TNS owner targetting more investment to reach European group stages

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The New Saints were beaten by Linfield last week in the Champions League opening qualifying round

Harris, who first became involved in the club back in 1997 as a shirt sponsor, has overseen the club’s rise to become the most successful club in Welsh domestic football.

For years the club has competed in Europe – and this season returned to the Champions League after a two year absence.

However, they suffered late heartbreak last week, losing 2-1 on aggregate to Northern Irish champions Linfield – and they will now play Vikingur Reykjavick of Iceland in the UEFA Europa Conference League.

Last year the club were within touching distance of the Conference League group stages – and Harris believes they can reach that level in the next three years.

Speaking to BBC Radio Wales for a special show on 30 years of the Cymru Premier – the Saints owner also said he is hoping to find a new site in Oswestry to build a 10,000 seater ground.

The idea has previously been floated by the businessman but no plans came to fruition.

Harris explained: “Getting to the group stage is very, very difficult in the Champions League.

“But I believe getting into the group stages of one of the three competitions is well within our grasp in the next two or three seasons.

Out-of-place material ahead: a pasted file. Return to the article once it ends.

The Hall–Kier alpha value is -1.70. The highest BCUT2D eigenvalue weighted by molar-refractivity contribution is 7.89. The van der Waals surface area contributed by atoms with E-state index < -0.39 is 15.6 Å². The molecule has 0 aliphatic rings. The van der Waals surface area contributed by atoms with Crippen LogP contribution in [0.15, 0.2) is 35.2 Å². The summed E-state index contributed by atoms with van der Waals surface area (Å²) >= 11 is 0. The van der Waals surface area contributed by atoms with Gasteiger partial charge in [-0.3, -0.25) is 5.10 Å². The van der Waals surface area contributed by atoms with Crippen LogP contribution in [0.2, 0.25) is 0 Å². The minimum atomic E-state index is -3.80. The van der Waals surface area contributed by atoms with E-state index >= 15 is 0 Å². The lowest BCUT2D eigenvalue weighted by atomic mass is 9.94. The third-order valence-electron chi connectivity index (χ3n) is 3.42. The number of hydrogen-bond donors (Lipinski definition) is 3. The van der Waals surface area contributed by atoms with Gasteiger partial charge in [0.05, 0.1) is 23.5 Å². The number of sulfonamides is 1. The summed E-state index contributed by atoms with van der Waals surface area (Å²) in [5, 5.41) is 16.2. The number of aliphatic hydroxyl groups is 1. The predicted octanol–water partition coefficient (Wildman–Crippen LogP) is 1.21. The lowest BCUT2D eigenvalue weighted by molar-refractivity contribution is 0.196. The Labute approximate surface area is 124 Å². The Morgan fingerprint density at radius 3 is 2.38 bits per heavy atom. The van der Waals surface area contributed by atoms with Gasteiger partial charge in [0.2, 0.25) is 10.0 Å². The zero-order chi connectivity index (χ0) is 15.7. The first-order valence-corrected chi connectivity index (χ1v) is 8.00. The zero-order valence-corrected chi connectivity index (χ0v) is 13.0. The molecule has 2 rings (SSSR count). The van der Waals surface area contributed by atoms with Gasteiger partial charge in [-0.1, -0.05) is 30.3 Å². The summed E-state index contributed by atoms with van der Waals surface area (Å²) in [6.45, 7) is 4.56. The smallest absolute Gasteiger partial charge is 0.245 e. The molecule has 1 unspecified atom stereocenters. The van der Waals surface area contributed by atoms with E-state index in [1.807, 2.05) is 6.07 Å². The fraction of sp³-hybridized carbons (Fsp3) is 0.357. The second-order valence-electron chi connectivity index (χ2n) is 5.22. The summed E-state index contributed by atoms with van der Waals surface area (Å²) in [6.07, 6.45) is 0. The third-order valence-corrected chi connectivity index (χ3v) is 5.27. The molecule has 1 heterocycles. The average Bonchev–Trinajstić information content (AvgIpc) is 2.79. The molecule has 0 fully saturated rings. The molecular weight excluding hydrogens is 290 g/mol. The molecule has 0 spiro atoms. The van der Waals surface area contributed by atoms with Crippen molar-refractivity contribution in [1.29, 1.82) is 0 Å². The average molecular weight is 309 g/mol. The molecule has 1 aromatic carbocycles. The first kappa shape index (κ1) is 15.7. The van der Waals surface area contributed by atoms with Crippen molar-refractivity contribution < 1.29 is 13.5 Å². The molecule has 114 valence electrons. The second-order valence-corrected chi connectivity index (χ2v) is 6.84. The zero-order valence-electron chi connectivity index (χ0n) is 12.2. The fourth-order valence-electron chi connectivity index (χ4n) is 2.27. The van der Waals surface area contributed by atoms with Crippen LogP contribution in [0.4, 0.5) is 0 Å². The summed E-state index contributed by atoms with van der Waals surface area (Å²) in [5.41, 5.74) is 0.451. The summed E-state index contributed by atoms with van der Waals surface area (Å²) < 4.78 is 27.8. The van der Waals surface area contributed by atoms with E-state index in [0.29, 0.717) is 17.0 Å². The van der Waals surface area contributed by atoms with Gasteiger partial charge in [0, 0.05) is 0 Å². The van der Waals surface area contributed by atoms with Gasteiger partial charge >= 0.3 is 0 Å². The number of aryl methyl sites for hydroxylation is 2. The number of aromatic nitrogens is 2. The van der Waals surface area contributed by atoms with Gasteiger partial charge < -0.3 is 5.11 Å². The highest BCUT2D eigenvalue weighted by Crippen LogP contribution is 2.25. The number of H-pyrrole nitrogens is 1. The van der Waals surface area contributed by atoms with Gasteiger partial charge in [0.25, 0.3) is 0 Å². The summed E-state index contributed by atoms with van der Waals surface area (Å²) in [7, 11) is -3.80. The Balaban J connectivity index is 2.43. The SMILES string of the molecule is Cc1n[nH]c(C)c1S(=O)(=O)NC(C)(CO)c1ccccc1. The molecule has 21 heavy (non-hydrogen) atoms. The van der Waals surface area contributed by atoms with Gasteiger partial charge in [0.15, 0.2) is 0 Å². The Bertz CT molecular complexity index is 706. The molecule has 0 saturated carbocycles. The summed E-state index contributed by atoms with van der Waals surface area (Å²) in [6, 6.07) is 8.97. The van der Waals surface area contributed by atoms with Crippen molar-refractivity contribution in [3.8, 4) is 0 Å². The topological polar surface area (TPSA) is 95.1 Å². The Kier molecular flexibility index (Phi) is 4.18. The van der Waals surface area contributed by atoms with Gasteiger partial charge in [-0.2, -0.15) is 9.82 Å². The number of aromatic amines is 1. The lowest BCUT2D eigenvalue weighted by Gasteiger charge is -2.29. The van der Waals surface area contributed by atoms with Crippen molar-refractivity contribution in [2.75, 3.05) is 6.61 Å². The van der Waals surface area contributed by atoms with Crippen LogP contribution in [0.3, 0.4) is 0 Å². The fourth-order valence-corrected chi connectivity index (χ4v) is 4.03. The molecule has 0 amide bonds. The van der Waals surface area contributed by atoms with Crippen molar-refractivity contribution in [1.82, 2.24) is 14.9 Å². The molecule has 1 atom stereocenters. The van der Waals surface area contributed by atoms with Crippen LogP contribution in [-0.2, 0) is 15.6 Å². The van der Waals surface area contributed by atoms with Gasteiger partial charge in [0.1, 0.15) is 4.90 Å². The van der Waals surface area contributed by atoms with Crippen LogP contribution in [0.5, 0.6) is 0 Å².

“Our ability to compete off the pitch is growing but if you also look at what we’re doing within our academy, we’re attracting the best young kids in the local area.

“We’re hoping to find a new site in Oswestry to build a new ground with hopefully 10,000 seats.

“My business in America is going very, very well and I intend to invest heavily in the New Saints to achieve those goals.”

Also on the show, Harris explained how he wants to see the Cymru Premier become a fully professional 12 team league.

It has been reported that the FAW is looking at an idea of turning the league professional, with ten teams playing summer football.

Harris added: “I’d love to see the league full time,” Harris told BBC Sport Wales.

“Change for nothing is not worth changing and I’m a big believer that any change from here has to be backed by financial plans from the FAW.

“Without full time there’s no chance I would ever support any change to the league.

“Twelve seems to be a good league, not as good as it would be if it was 16 or 18, but at least there’s enough money to bring good football.”